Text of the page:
Canseco and Bonaduce are guaranteed an appearance fee, which Feldman declined to reveal, and each will earn $2 off every PPV order at The rink holds 2,200 tickets and Feldman is hopeful of 25,000 Internet buys.

Canseco expects jeers from frothing fans and exaggerated chants of "Ster-oids!" "Ster-oids!" as he steps between the ropes. He accepts it as his penance for a pair of ripped-from-the locker room books that transformed him into one of the more vilified athletes in sports.

For a man who was once baseball's show stopper with every homer seemingly launched into space, Canseco seems at peace with a life that included sharing a "Surreal Life" house with Balki and Omarosa, and exchanging good-natured banter with Stern about living as a baseball outcast. Asked outside the studio if he's nervous about what personal questions Stern might ask, Canseco doesn't flinch.

"Please. I make people nervous," Canseco said.

That includes Bonaduce.

He played Danny Partridge on the "The Partridge Family," and now hosts a morning radio show in Philadelphia. He's also dabbled in celebrity boxing, dominating a bout against Barry "Greg Brady" Williams in 2002. But Canseco might be as big as all the Brady boys combined.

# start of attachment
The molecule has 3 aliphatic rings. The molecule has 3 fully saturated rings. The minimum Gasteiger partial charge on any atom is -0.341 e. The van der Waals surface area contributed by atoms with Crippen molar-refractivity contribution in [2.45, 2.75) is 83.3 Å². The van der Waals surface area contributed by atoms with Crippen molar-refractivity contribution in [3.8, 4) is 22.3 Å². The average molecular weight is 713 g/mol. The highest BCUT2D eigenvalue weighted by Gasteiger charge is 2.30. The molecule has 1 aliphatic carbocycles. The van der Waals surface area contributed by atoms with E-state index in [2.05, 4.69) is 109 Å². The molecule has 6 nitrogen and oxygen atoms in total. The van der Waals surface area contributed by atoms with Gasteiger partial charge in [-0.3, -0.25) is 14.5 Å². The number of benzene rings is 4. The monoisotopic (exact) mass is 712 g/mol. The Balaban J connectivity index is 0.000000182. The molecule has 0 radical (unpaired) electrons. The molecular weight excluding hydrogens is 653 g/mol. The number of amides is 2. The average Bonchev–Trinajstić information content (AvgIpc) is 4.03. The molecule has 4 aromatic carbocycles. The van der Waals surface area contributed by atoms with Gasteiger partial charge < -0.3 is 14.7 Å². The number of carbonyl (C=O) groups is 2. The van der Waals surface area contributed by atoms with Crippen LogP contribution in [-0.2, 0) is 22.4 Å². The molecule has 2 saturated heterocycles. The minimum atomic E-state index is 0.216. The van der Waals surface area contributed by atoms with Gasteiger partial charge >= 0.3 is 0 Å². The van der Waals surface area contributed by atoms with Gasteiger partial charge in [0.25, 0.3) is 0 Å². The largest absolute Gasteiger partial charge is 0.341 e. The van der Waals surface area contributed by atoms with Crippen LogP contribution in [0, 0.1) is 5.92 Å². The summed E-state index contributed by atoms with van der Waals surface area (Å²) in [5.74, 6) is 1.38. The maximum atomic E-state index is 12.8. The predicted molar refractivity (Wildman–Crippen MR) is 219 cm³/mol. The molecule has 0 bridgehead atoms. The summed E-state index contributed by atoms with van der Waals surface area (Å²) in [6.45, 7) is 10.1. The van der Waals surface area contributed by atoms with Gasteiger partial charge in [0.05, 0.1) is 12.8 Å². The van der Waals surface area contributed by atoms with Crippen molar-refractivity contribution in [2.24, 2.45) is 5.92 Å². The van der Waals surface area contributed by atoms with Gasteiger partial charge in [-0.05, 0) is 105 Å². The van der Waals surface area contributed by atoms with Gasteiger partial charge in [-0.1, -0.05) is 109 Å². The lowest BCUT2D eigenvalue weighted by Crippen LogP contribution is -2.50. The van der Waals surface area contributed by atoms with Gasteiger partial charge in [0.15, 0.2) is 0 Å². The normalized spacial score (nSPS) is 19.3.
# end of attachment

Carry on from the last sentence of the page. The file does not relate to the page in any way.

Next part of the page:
"Let me be honest with you right now. I am scared," Bonaduce said on Stern's satellite radio show. "I'm probably as scared as I've ever been about physical violence. The problem for Jose and the benefit for me is, I am not averse to physical violence and I am not averse to pain."

Ever the showman, Canseco takes a return shot.

"I feel bad for him," Canseco said. "I'm going to take out on him what I should have done to Sikahema."

The tale of the tape favors Canseco. He's 6-4 and 260 pounds while Bonaduce is 5-6, 180 pounds.

It's easy to laugh at Canseco or pity him. He admits he's responsible for his personal, physical and financial setbacks because of steroid abuse and his book, "Juiced." The twice-divorced Canseco claims to have squandered the roughly $45 million he earned over his career, pawned his World Series rings and purged his rented California house of memorabilia to try and satisfy the debts against him.

If earning a paycheck means battling Bonaduce, then that's what he'll do.

"I'm just working like anybody else," Canseco said.

Northcott, his girlfriend of about two years, turns into a crusty Mickey Goldmill when she starts talking about the fight. She wants Canseco to win in 14 seconds and jokes she'll leave him if he loses. Canseco rolls his eyes when Northcott becomes concerned about his laissez-faire attitude.

"Can you get serious about this? I'm starting to get concerned," she said in a limo ride from Stern's studio to the gym.

Any talk about a return to baseball, from coaching Little League to the minors, elicits a loud laugh from the first 40/40 man. Canseco claims he barely pays attention to the sport, but Northcott said it pains him to be away from the game he loved.

"He doesn't want to let on," she said. "He watches baseball every night and he watches it like a little boy. You see him almost like he's in a trance, as if he's out there doing that and living through those images."

As for that nickname for Saturday's fight, Canseco is still searching. He'll hear the catcalls and he'll play to the crowd. He needs a win to get another fight, another payday, another day to make a living.